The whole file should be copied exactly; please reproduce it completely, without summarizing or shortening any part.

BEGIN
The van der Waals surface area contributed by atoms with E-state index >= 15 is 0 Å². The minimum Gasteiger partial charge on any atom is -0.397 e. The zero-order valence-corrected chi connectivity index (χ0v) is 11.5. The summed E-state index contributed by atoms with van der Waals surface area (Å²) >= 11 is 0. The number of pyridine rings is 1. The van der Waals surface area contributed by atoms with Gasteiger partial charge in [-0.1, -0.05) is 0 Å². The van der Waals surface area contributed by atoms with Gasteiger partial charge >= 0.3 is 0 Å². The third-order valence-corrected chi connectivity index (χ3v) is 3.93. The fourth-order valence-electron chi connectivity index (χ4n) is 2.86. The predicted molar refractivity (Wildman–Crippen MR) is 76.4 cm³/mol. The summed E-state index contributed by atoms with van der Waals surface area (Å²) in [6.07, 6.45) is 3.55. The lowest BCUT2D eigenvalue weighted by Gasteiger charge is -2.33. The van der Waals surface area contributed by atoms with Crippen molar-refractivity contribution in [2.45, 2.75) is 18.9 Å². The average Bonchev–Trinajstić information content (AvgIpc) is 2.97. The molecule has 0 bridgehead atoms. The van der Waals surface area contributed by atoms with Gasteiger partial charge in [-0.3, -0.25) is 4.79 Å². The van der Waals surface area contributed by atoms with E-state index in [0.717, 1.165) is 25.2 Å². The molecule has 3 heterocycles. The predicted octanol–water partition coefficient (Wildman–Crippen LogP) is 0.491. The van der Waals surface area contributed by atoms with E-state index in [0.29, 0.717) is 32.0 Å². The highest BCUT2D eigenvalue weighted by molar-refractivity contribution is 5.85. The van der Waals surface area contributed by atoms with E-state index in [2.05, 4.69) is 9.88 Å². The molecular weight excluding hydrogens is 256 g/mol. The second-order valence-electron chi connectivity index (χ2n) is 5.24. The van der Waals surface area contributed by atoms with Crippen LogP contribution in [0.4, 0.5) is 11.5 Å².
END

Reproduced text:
The van der Waals surface area contributed by atoms with E-state index >= 15 is 0 Å². The minimum Gasteiger partial charge on any atom is -0.397 e. The zero-order valence-corrected chi connectivity index (χ0v) is 11.5. The summed E-state index contributed by atoms with van der Waals surface area (Å²) >= 11 is 0. The number of pyridine rings is 1. The van der Waals surface area contributed by atoms with Gasteiger partial charge in [-0.1, -0.05) is 0 Å². The van der Waals surface area contributed by atoms with Gasteiger partial charge >= 0.3 is 0 Å². The third-order valence-corrected chi connectivity index (χ3v) is 3.93. The fourth-order valence-electron chi connectivity index (χ4n) is 2.86. The predicted molar refractivity (Wildman–Crippen MR) is 76.4 cm³/mol. The summed E-state index contributed by atoms with van der Waals surface area (Å²) in [6.07, 6.45) is 3.55. The lowest BCUT2D eigenvalue weighted by Gasteiger charge is -2.33. The van der Waals surface area contributed by atoms with Crippen molar-refractivity contribution in [2.45, 2.75) is 18.9 Å². The average Bonchev–Trinajstić information content (AvgIpc) is 2.97. The molecule has 0 bridgehead atoms. The van der Waals surface area contributed by atoms with Gasteiger partial charge in [-0.3, -0.25) is 4.79 Å². The van der Waals surface area contributed by atoms with E-state index in [0.717, 1.165) is 25.2 Å². The molecule has 3 heterocycles. The predicted octanol–water partition coefficient (Wildman–Crippen LogP) is 0.491. The van der Waals surface area contributed by atoms with E-state index in [0.29, 0.717) is 32.0 Å². The highest BCUT2D eigenvalue weighted by molar-refractivity contribution is 5.85. The van der Waals surface area contributed by atoms with E-state index in [2.05, 4.69) is 9.88 Å². The molecular weight excluding hydrogens is 256 g/mol. The second-order valence-electron chi connectivity index (χ2n) is 5.24. The van der Waals surface area contributed by atoms with Crippen LogP contribution in [0.4, 0.5) is 11.5 Å².